You know that feeling you have in the last few minutes of yoga when the instructor goes around the room and gives you a nice temple massage with essential oils? That mood is much more than just an endorphin rush. Yoga is key to spiritual and emotional healing and growth.
Many confuse the practice of yoga as a nice way to get some activity into your routine, but it is much more psychological than physical as it keeps us in tune with our spiritual and deeper emotions. Here are 5 ways that yoga improves and maintains our mental health.
1. Relaxes anxiety
What people don’t know is that anxiety stems from our breathing patterns and how long we cling on to what we cannot control. Yoga is a practice that forces you to disconnect from any outside thoughts and release any tension you are experiencing. By following the instructor’s counts and mirroring their breathing, our dopamine levels skyrocket and release positive energy, resulting in less inner frustration.
2. Become more conscious
Many of us are guilty of reacting too quickly or irrationally without really knowing
what stemmed that reaction. When doing yoga, your mind and body are required to work together to perform in a certain way. The more you practice that mind and body connection, the habit begins to form and follows you into your everyday life. Consciousness is an important trait to have because a wiser reaction and knowing your reasoning behind them create a more relaxed way of life.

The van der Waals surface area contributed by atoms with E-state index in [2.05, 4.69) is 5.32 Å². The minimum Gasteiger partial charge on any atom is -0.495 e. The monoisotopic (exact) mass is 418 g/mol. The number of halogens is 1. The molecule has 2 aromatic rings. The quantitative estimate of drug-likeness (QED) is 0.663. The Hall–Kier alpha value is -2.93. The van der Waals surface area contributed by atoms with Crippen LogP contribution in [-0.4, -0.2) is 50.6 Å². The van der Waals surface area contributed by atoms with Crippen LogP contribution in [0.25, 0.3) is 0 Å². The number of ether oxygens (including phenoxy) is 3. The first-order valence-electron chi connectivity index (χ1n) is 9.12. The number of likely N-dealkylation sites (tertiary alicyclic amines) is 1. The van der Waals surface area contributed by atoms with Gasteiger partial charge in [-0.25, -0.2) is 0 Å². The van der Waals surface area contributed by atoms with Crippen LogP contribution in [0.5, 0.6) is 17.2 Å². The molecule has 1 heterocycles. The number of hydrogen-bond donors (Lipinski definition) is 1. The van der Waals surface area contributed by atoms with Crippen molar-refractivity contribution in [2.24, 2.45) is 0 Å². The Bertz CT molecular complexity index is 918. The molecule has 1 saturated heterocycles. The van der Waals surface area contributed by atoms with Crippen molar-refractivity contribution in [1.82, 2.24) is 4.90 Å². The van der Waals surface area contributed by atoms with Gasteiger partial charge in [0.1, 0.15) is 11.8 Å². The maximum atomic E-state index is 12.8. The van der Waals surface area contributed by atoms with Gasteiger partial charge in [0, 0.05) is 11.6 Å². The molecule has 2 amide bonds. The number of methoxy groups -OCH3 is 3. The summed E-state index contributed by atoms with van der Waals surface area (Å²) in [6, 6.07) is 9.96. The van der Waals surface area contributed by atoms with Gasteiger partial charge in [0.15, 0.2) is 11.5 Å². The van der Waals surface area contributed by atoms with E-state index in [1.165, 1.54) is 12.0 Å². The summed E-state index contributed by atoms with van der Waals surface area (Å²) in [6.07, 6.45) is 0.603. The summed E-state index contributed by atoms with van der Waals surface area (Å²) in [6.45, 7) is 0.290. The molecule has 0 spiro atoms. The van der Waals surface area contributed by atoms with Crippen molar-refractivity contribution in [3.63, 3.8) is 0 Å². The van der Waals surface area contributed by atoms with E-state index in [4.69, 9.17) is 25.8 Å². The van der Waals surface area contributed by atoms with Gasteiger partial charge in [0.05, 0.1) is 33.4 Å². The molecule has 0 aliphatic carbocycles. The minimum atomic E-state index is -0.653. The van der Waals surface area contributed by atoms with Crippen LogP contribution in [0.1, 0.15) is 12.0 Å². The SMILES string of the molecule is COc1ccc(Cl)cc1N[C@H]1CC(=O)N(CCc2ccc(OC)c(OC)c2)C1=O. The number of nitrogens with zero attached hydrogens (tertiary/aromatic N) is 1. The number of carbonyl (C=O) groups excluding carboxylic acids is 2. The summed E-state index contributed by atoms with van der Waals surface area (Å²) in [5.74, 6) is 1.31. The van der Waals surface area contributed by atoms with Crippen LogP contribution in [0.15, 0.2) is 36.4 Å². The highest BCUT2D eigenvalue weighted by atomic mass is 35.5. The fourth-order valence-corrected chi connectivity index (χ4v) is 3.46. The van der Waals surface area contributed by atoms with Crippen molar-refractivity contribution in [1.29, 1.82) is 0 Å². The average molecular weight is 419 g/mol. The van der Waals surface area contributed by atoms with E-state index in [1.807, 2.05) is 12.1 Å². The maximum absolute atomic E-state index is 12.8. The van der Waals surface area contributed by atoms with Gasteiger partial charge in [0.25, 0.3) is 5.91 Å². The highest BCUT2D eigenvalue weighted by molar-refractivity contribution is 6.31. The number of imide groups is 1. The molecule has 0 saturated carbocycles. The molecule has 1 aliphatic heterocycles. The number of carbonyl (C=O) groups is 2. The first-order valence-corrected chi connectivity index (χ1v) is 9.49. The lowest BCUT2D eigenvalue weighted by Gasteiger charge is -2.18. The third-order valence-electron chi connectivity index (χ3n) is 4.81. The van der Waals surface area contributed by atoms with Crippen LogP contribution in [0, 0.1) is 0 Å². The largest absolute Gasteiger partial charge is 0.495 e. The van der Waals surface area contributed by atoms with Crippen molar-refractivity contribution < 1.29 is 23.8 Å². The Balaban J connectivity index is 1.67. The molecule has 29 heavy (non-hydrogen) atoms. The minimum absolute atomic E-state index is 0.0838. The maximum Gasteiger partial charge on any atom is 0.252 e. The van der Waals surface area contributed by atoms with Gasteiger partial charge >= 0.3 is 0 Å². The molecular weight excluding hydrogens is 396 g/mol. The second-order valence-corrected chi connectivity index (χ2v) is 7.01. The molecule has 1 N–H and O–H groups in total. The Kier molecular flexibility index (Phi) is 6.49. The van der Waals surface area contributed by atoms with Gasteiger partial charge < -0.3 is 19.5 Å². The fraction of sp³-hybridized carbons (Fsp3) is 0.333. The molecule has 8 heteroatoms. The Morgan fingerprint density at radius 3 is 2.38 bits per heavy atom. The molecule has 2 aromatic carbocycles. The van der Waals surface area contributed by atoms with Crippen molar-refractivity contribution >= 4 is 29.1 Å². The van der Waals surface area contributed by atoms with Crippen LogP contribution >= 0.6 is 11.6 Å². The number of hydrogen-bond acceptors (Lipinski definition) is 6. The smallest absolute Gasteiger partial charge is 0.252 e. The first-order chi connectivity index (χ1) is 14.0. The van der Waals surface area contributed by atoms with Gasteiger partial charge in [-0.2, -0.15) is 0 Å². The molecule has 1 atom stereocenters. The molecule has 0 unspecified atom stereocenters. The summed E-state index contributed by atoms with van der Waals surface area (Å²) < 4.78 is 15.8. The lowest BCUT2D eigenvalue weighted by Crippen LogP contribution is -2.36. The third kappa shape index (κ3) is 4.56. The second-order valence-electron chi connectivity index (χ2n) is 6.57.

3. Positive environment
This one is pretty simple... haven’t you noticed the energy in a yoga class? Everyone is motivated, the instructor’s energy is sky high and is spewing out affirmation’s. When have you ever heard someone say they had a bad yoga class or regretted going to yoga?
Speaking of energy, notice the intention of everyone in the room. Unlike a typical
cardio workout class, there is zero room for competition or sizing someone up. If you’re someone who can’t help but judge someone before you get to know them and doesn’t always carry a positive attitude (which tremendously affects your mental health directly) then you could for sure improve your attitude and way of thinking when surrounding yourself in a positive environment.
We’ve been taught to know how to reflect at a very young age, but how many times
have we been taught to reflect on ourselves and what we deal with? As explained several times, yoga is a mind and body connection, and the mind needs to be in full peace in order to perform. Throughout the class, the instructor will prompt students to go in and set an intention for the class and to think back on what they did that day or week. This is crucial for mental health because it lets us recognize all we do and for some, may even cause them to draw back from work overload.
Some people say that yoga isn’t “for them” and is too slow paced to be considered a workout or worth their time. But if our minds are always racing a mile a minute, what good are we doing to ourselves without taking a moment to appreciate all our bodies do for us?